State Regulations: Pennsylvania
The Pennsylvania Department of Environmental Protection (PADEP) Office of Oil and Gas Management (Office of Mineral Resource Management) is responsible for the statewide oil and gas conservation and environmental programs to facilitate the safe exploration, development, and recovery of Pennsylvania's oil and gas reservoirs in a manner that will protect the Commonwealth's natural resources and the environment.
General environmental protection regulations governing waste management and wastewater in the context of oil and gas operations are also administered by PADEP's Office of Oil and Gas Management. The U.S. Environmental Protection Agency (EPA) Region 3, through its Safe Drinking Water Branch, administers underground injection control (UIC) programs in Pennsylvania in direct implementation.
Pennsylvania Department of Environmental Protection
Office of Oil and Gas Management
Rachel Carson State Office Building
P.O. Box 8765
Harrisburg, PA 17105-8765
(717) 772-2199 (phone)
(717) 772-2291 (fax)
U.S. Environmental Protection Agency Region 3 Regional Office
1650 Arch Street
Philadelphia, PA 19103-2029
(215) 814-5700 (phone)
Disposal Practices and Applicable Regulations
The disposal regulations in connection with oil and gas operations are found in the Pennsylvania Code (PA Code), Title 25 (Environmental Protection), Part 1 (Department of Environmental Protection), Subpart C (Protection of Natural Resources), Article I (Land Resources), Chapter 78 (Oil and Gas Wells). The Mid-Atlantic States Regional Office of the EPA (Region 3), through its Safe Drinking Water Branch, manages and implements the Region's underground injection control (UIC) programs. This includes the direct implementation of the UIC program in Pennsylvania.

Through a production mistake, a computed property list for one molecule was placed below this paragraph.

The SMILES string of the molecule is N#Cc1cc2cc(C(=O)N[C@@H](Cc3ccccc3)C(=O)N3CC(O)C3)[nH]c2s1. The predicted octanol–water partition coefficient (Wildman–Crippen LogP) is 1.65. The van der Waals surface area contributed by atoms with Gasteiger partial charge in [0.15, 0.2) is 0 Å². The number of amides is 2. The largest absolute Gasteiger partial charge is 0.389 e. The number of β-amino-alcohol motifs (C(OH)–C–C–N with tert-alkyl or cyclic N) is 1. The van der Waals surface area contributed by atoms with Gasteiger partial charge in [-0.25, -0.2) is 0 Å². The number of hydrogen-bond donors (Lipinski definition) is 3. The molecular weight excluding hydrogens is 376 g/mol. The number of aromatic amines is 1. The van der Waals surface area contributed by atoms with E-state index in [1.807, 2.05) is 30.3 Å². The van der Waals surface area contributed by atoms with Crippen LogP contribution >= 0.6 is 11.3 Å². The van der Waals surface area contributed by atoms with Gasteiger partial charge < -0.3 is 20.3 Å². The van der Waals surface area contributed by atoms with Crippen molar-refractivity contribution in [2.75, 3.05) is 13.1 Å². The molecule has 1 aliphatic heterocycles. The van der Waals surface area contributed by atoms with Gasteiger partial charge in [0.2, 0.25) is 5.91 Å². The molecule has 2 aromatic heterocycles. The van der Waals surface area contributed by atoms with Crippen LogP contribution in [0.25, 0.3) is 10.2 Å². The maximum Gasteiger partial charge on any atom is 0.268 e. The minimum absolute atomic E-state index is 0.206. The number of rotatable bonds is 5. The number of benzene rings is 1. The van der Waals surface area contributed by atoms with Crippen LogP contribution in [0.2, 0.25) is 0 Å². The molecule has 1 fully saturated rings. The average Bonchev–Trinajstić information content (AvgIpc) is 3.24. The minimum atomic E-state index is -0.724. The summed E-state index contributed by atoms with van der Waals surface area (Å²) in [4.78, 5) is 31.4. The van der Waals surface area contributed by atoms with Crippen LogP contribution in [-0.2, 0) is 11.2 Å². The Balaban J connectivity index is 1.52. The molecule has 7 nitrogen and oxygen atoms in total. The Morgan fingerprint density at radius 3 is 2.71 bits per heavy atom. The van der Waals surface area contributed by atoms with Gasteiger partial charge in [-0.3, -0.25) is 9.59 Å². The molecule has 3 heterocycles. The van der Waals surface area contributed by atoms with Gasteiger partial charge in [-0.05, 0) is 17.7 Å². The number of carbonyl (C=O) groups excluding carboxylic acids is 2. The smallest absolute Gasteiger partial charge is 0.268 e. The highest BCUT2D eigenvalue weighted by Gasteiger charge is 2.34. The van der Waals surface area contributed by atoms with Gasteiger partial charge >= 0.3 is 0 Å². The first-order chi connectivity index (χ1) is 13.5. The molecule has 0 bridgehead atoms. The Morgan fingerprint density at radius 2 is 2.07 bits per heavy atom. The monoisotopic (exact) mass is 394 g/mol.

- Control and Disposal Plan (§ 78.55). Prior to generation of waste, the operator shall prepare and implement a plan for control and disposal of drilling wastes.
- Discharge Requirements (§ 78.60). A substance may not be discharged to the waters of the Commonwealth unless in compliance with all applicable statutory and regulatory requirements. Tophole water or water in a pit as a result of precipitation may be discharged to the land surface if drilling muds or drilling fluids are not present in that water.
- Pit Disposal and Land Application. The disposal regulations distinguish between management requirements for disposal methods governing uncontaminated drill cuttings and disposal methods governing residual wastes, including contaminated drill cuttings. The principal disposal methods include pit disposal and land application.
- Pit Disposal of Uncontaminated Drill Cuttings from above the Casing Seat (§ 78.61 (a)).
- Land Application of Drill Cuttings from above the Casing Seat (§ 78.61 (b)).
- Pit Disposal of Uncontaminated Drill Cuttings from below the Casing Seat (§ 78.61 (c)(1)).
- Land Application Disposal of Uncontaminated Drill Cuttings from below the Casing Seat (§ 78.61 (c)(2)).
- Pit Disposal of Residual Waste (§ 78.62).
- Land Application of Residual Waste (§ 78.63).
- Annular disposal of drill cuttings would have to be approved by the EPA Region 3 and also by the state. (Approval from the EPA would likely require that annular disposal operations occur (1) on a one-time basis; (2) between the long string casing and borehole; (3) below underground sources of drinking water; and (4) below fracture pressure.)